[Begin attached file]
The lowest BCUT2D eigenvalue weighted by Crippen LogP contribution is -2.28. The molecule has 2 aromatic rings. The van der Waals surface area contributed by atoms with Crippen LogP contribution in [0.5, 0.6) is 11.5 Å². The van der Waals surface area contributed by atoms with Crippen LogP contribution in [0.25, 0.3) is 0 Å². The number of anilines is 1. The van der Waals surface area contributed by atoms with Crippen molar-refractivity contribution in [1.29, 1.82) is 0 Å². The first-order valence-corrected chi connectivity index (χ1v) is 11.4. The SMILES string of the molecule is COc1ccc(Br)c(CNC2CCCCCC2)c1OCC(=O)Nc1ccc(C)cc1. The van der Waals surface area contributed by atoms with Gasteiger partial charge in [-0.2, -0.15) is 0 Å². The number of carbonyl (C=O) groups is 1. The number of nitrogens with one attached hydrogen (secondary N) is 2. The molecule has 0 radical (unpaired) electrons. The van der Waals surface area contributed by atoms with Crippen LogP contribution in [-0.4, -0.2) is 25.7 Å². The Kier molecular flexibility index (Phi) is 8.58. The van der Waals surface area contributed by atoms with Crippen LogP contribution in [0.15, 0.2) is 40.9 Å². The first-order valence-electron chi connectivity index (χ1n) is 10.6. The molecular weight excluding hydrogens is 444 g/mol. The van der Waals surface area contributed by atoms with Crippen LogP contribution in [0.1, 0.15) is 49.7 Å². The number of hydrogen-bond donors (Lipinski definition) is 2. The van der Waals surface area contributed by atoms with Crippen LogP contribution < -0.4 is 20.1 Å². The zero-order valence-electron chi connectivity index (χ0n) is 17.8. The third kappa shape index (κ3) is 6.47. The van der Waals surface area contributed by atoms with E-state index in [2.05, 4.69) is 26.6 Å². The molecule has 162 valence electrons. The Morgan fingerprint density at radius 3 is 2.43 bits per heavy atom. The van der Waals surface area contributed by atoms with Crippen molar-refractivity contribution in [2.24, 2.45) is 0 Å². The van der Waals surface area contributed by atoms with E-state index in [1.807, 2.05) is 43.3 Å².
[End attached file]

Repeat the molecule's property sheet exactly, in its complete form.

The lowest BCUT2D eigenvalue weighted by Crippen LogP contribution is -2.28. The molecule has 2 aromatic rings. The van der Waals surface area contributed by atoms with Crippen LogP contribution in [0.5, 0.6) is 11.5 Å². The van der Waals surface area contributed by atoms with Crippen LogP contribution in [0.25, 0.3) is 0 Å². The number of anilines is 1. The van der Waals surface area contributed by atoms with Crippen molar-refractivity contribution in [1.29, 1.82) is 0 Å². The first-order valence-corrected chi connectivity index (χ1v) is 11.4. The SMILES string of the molecule is COc1ccc(Br)c(CNC2CCCCCC2)c1OCC(=O)Nc1ccc(C)cc1. The van der Waals surface area contributed by atoms with Gasteiger partial charge in [-0.2, -0.15) is 0 Å². The number of carbonyl (C=O) groups is 1. The number of nitrogens with one attached hydrogen (secondary N) is 2. The molecule has 0 radical (unpaired) electrons. The van der Waals surface area contributed by atoms with Crippen LogP contribution in [-0.4, -0.2) is 25.7 Å². The Kier molecular flexibility index (Phi) is 8.58. The van der Waals surface area contributed by atoms with Crippen LogP contribution in [0.15, 0.2) is 40.9 Å². The first-order valence-electron chi connectivity index (χ1n) is 10.6. The molecular weight excluding hydrogens is 444 g/mol. The van der Waals surface area contributed by atoms with Crippen LogP contribution in [0.1, 0.15) is 49.7 Å². The number of hydrogen-bond donors (Lipinski definition) is 2. The van der Waals surface area contributed by atoms with Crippen LogP contribution < -0.4 is 20.1 Å². The zero-order valence-electron chi connectivity index (χ0n) is 17.8. The third kappa shape index (κ3) is 6.47. The van der Waals surface area contributed by atoms with E-state index in [2.05, 4.69) is 26.6 Å². The molecule has 162 valence electrons. The Morgan fingerprint density at radius 3 is 2.43 bits per heavy atom. The van der Waals surface area contributed by atoms with Crippen molar-refractivity contribution in [2.24, 2.45) is 0 Å². The van der Waals surface area contributed by atoms with E-state index in [1.807, 2.05) is 43.3 Å².